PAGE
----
Under her old POA, the named Attorney (the father) had the power to appoint substitutes. So he named his daughter as the substitute Attorney.
So the daughter, as the named Attorney for her father and substitute attorney for her mother accepted an offer to purchase their home. Unfortunately, the father passed away before the possession.
As the father had passed, the daughter signed the transfer documents to transfer the title of the home from her parents to the purchasers. The property registry refused to accept the transfer because the daughter's power to affect the mother’s legal affairs ceased when the father passed away.
The Property registry relied on Potasky v Potasky 2002 MBQB 146, a Manitoba decision from 2002.
This case stands for the proposition that the death of an Attorney ends the POA. We have a saying in law: bad facts make bad law. Potasky created a problem for our client.
In that case, the wife of the deceased Attorney applied to the court to be named attorney in the place of her deceased husband (for her mother-in-law). Since her husband’s passing, the wife has taken care of her mother-in-law. I assume that she needed to do something that requires a valid POA.
For some reason, she waited several years before applying to court. While the POA act allows a court to exercise its discretion to appoint a new attorney, the court was faced with the difficulty of appointing someone several years after the last attorney died.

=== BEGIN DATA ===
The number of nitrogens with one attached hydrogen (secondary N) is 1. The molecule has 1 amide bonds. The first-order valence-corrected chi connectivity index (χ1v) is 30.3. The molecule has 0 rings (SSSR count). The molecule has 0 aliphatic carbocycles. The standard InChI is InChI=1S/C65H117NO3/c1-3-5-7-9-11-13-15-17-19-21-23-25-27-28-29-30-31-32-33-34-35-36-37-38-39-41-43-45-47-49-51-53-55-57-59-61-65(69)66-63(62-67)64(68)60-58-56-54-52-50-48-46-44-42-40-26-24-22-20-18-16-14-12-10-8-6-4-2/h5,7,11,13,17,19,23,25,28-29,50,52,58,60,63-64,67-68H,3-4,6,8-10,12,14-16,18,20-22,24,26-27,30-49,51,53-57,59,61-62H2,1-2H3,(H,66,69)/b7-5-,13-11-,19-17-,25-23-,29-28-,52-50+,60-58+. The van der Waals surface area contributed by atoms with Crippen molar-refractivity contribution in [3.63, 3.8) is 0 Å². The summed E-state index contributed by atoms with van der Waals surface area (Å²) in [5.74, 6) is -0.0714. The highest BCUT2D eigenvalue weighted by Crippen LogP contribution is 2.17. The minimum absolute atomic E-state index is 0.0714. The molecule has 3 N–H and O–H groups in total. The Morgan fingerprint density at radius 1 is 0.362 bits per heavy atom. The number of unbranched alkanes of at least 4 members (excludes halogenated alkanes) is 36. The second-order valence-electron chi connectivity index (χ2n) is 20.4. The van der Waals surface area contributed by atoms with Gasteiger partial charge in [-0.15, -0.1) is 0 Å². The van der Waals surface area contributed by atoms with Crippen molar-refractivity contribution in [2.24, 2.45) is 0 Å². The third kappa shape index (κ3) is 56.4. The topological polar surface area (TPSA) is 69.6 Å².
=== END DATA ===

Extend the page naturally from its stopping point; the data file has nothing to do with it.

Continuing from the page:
Rightfully, the court was concerned that if it approved the wife as the attorney, it would establish a precedent where POA documents could remain valid indefinitely, even though no attorney was there to “steer the ship.” This would create uncertainty that goes against the principles of common law.
So the court determined that while it enjoyed discretion under the act to appoint attorneys, the death of an attorney didn’t permit the court to do so. Rather the common law principle that the death of an attorney ends a POA prevailed.
In my client’s case, that’s exactly what happened. If the reasoning in Potasky applied, the death of the father ended the mother’s POA. We needed a valid POA to complete the transfer of the home. The purchasers had already moved in!
We applied to court and argued that Potasky didn't stand for the principle that the death of the attorney ended the POA. Rather, Potasky was a good example of the appropriate use of discretion. It was appropriate for the court in Potasky to refuse to exercise its discretion. Having a POA document “floating in limbo” for four years isn’t reasonable.
This interpretation fits better with the other legal principle at play. Statutes (laws passed by the federal and provincial governments) displace principles of common law. The POA act clearly states that the court enjoys wide discretion. The common law principle relied upon cannot erase that.
In the end, the court granted our application. However, it didn't give reasons. This was a matter of expediency. The property transfer was stuck in limbo. There was a sense of urgency.
So now, while we do have precedent to show that a judge can exercise their discretion to appoint a new Attorney after the named attorney dies, we don’t have published judicial reasoning to use for guidance.
Perhaps in time, the court will provide further clarification and practitioners will have a readily available decision to rely on. Meanwhile, we’ll have to rely on these more obscure, unpublished decisions and hope for the best when a judge raises concerns.